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For Christians struggling to understand the development of the New Testament canon, one of the most confusing (and perhaps concerning) facts is that early Christian writers often cited from and used non-canonical writings. In other words, early Christians did not just use books from our current New Testament, but also read books like the Shepherd of Hermas, the Gospel of Peter, and the Epistle of Barnabas.
Usually Christians discover this fact as they read a book or article that is highly critical of the New Testament canon, and this fact is used as a reason to think that our New Testament writings are nothing special. The literary preferences of the earliest Christians were wide open, we are told. Or, as one critic put it, early Christians read a “boundless, living mass of heterogenous” texts.
Because this fact is used to criticize the integrity of the New Testament canon, then all Christians should be keen to learn it. While the fact itself is true—early Christians did read and use many writings not in the canon—the conclusions often drawn from this fact are often not.
When scholars mention the Christian use of non-canonical writings, two facts are often left out:
1. The manner of citation. It is important to note that while Christians often cited and used non-canonical literature, they only rarely cited them as Scripture. For the most part, Christians were simply using these books as helpful, illuminating, or edifying writings. This is not all that different than practices in our modern day. A preacher may quote from C.S. Lewis in a sermon, but that does not mean he puts Lewis’s authority on par with Scripture itself.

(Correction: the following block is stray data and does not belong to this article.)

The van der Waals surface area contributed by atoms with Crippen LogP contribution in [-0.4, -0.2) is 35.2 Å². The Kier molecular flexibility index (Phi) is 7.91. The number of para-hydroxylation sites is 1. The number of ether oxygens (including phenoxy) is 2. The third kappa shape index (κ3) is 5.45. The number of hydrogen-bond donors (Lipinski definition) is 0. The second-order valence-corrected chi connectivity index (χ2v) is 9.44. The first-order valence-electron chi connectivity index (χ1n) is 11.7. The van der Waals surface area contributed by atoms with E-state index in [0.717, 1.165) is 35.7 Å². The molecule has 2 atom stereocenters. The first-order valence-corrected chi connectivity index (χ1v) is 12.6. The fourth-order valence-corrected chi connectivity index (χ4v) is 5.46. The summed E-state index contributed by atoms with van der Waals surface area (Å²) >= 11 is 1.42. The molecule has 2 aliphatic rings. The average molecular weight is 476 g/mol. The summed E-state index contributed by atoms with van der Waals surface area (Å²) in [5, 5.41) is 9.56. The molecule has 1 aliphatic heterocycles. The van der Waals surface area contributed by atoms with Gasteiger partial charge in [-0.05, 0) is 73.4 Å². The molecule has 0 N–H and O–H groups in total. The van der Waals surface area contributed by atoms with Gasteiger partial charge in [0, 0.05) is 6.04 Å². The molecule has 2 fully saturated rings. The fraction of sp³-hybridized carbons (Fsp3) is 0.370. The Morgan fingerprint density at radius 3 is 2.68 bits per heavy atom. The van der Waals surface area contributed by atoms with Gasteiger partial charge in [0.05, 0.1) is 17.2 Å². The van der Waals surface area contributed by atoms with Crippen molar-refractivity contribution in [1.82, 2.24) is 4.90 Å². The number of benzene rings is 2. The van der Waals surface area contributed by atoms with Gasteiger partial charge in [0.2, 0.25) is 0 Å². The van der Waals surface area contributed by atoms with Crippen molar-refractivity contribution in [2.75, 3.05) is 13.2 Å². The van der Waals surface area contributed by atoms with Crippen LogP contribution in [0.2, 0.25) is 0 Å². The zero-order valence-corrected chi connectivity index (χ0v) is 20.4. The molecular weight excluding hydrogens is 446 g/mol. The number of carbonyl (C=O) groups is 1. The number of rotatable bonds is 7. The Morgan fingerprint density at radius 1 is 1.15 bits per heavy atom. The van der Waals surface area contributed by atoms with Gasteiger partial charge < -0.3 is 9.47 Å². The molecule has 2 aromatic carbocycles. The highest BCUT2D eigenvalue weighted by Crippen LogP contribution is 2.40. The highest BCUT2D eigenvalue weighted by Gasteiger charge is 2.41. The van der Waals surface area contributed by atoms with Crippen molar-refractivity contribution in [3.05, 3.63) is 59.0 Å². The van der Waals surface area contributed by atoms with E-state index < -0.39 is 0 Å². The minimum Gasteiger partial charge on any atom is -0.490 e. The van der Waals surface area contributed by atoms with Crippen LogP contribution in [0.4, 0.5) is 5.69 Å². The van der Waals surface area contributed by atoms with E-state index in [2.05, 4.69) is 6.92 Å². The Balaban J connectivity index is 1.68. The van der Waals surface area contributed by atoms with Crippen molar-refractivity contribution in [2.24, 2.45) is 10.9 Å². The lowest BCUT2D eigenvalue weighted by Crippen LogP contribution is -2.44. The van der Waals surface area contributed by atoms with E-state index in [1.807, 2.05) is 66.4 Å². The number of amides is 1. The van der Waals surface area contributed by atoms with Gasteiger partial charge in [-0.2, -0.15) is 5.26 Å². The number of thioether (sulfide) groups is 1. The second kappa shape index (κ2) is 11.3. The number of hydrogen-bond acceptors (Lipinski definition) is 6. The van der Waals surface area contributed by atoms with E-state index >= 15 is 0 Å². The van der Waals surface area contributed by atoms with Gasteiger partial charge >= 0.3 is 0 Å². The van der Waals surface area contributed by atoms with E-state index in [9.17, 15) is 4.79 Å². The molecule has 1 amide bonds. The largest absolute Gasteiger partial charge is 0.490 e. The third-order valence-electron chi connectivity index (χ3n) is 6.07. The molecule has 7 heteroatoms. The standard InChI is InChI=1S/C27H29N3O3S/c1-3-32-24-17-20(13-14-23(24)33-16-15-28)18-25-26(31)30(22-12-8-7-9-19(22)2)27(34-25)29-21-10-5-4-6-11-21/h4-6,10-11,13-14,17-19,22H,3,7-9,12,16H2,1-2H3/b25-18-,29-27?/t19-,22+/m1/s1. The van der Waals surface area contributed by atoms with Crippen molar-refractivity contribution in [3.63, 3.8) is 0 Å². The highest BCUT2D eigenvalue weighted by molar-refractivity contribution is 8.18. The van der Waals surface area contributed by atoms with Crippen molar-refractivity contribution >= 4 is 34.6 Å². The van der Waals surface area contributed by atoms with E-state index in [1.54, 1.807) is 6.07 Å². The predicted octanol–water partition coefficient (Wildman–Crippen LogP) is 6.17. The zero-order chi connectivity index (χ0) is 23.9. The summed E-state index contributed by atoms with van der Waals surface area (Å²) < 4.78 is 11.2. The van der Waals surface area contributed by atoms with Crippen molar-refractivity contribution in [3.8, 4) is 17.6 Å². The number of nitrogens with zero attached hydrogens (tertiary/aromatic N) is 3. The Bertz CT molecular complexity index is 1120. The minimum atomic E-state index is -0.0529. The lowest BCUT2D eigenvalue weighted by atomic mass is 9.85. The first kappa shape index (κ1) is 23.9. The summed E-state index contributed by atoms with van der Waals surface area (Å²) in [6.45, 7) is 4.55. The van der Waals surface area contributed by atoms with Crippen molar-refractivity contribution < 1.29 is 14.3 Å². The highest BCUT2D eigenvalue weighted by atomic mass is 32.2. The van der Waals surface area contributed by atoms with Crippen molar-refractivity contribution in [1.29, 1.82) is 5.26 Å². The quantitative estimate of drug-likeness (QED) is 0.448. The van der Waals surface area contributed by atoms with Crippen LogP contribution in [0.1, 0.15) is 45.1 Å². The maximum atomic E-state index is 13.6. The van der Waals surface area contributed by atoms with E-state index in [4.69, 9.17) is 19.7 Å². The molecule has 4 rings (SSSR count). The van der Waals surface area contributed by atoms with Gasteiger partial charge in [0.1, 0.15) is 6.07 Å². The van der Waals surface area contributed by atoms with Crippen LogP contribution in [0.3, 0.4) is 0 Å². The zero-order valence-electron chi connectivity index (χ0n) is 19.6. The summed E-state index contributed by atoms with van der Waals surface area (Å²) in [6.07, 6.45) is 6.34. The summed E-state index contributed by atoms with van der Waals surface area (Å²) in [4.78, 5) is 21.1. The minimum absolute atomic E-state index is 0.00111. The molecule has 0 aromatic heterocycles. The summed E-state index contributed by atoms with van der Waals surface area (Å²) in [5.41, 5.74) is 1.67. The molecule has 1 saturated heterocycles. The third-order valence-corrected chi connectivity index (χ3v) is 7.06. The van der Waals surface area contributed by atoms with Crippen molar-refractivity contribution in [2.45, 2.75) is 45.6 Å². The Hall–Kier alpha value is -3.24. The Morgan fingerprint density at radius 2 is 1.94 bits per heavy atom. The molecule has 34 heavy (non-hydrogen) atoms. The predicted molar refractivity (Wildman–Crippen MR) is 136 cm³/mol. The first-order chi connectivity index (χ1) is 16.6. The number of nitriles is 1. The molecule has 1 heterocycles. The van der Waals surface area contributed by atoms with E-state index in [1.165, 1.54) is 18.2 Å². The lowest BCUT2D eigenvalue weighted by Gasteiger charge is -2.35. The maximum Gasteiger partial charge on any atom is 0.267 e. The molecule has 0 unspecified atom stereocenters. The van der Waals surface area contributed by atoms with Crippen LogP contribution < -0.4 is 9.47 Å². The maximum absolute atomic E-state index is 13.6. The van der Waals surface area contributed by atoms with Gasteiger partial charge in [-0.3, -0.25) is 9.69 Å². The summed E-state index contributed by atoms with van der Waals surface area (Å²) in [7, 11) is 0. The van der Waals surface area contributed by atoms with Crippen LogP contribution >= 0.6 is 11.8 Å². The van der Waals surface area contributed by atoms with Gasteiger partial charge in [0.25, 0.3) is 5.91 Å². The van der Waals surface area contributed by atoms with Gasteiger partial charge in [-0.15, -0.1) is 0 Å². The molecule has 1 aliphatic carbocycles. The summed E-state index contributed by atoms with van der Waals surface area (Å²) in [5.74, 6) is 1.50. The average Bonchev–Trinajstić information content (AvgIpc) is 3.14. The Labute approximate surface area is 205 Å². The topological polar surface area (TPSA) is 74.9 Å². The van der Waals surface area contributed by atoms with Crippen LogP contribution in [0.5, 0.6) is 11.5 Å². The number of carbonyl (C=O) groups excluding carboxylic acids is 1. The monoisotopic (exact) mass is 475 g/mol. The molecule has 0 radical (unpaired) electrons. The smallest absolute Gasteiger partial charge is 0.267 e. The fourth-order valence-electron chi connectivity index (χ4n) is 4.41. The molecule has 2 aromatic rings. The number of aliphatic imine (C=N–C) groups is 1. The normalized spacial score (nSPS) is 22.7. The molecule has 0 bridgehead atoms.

A good example of this phenomenon is the use of theGospel of Peter by the church at Rhossus at the end of the second century. Scholars often appeal to this story as evidence that early Christians had no established gospel canon. However, there is no evidence that the church there used the book as Scripture.
When we ask the question about which books early Christians cited most often as Scripture, then the answer is overwhelmingly in favor of the books that eventually made it into the New Testament canon.
2. Frequency of citation. Another often overlooked factor is the relative degree of frequency between citations of New Testament books and citations of non-canonical books. For example, scholars often appeal to Clement of Alexandria as the standard example of an early Christian that used non-canonical literature equally with canonical literature. But when it comes to frequency of citation, this is far from true.
J.A. Brooks, for instance, has observed that Clement cites the canonical books “about sixteen times more often than apocryphal and patristic writings.” When it comes to gospels, the evidence is even better. Clement cites apocryphal gospels only 16 times, whereas, he cites just the gospel of Matthew 757 times.
In sum, Christians need to memorize this simple fact about the New Testament canon: early Christians used many other books besides those that made it into our Bibles. But this should not surprise us. For, indeed, we still do the very same thing today, even though we have a New Testament that has been settled for over 1600 years.
 Dungan, Constantine’s Bible, 52.
 Brooks, “Clement of Alexandria,” 48.
 Bernard Mutschler, Irenäus als johanneischer Theologe (Tübingen: Mohr Siebeck, 2004), 101.
For more, visit Dr. Kruger's website: Canon Fodder.